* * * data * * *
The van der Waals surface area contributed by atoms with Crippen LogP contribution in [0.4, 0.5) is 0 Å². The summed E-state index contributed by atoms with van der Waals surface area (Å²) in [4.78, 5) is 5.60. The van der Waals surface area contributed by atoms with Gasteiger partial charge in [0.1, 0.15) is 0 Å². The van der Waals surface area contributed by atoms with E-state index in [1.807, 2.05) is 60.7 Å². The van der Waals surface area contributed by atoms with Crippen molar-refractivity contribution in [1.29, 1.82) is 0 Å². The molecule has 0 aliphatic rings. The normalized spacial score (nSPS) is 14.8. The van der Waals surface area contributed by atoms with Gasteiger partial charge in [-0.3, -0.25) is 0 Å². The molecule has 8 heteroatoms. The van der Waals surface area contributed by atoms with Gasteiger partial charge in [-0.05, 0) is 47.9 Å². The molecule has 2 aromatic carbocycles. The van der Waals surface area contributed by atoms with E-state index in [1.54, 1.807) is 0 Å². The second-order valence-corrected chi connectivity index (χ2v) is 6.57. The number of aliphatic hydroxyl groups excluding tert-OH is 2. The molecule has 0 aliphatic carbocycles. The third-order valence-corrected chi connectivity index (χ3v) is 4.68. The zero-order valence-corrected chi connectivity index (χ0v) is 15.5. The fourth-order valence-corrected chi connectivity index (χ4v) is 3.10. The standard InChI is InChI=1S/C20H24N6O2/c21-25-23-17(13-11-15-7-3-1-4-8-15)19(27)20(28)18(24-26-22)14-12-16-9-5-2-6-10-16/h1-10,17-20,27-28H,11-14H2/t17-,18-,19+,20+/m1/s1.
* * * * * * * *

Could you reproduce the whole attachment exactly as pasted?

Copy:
The van der Waals surface area contributed by atoms with Crippen LogP contribution in [0.4, 0.5) is 0 Å². The summed E-state index contributed by atoms with van der Waals surface area (Å²) in [4.78, 5) is 5.60. The van der Waals surface area contributed by atoms with Gasteiger partial charge in [0.1, 0.15) is 0 Å². The van der Waals surface area contributed by atoms with E-state index in [1.807, 2.05) is 60.7 Å². The van der Waals surface area contributed by atoms with Crippen molar-refractivity contribution in [1.29, 1.82) is 0 Å². The molecule has 0 aliphatic rings. The normalized spacial score (nSPS) is 14.8. The van der Waals surface area contributed by atoms with Gasteiger partial charge in [-0.3, -0.25) is 0 Å². The molecule has 8 heteroatoms. The van der Waals surface area contributed by atoms with Gasteiger partial charge in [-0.05, 0) is 47.9 Å². The molecule has 2 aromatic carbocycles. The van der Waals surface area contributed by atoms with E-state index in [1.54, 1.807) is 0 Å². The second-order valence-corrected chi connectivity index (χ2v) is 6.57. The number of aliphatic hydroxyl groups excluding tert-OH is 2. The molecule has 0 aliphatic carbocycles. The third-order valence-corrected chi connectivity index (χ3v) is 4.68. The zero-order valence-corrected chi connectivity index (χ0v) is 15.5. The fourth-order valence-corrected chi connectivity index (χ4v) is 3.10. The standard InChI is InChI=1S/C20H24N6O2/c21-25-23-17(13-11-15-7-3-1-4-8-15)19(27)20(28)18(24-26-22)14-12-16-9-5-2-6-10-16/h1-10,17-20,27-28H,11-14H2/t17-,18-,19+,20+/m1/s1.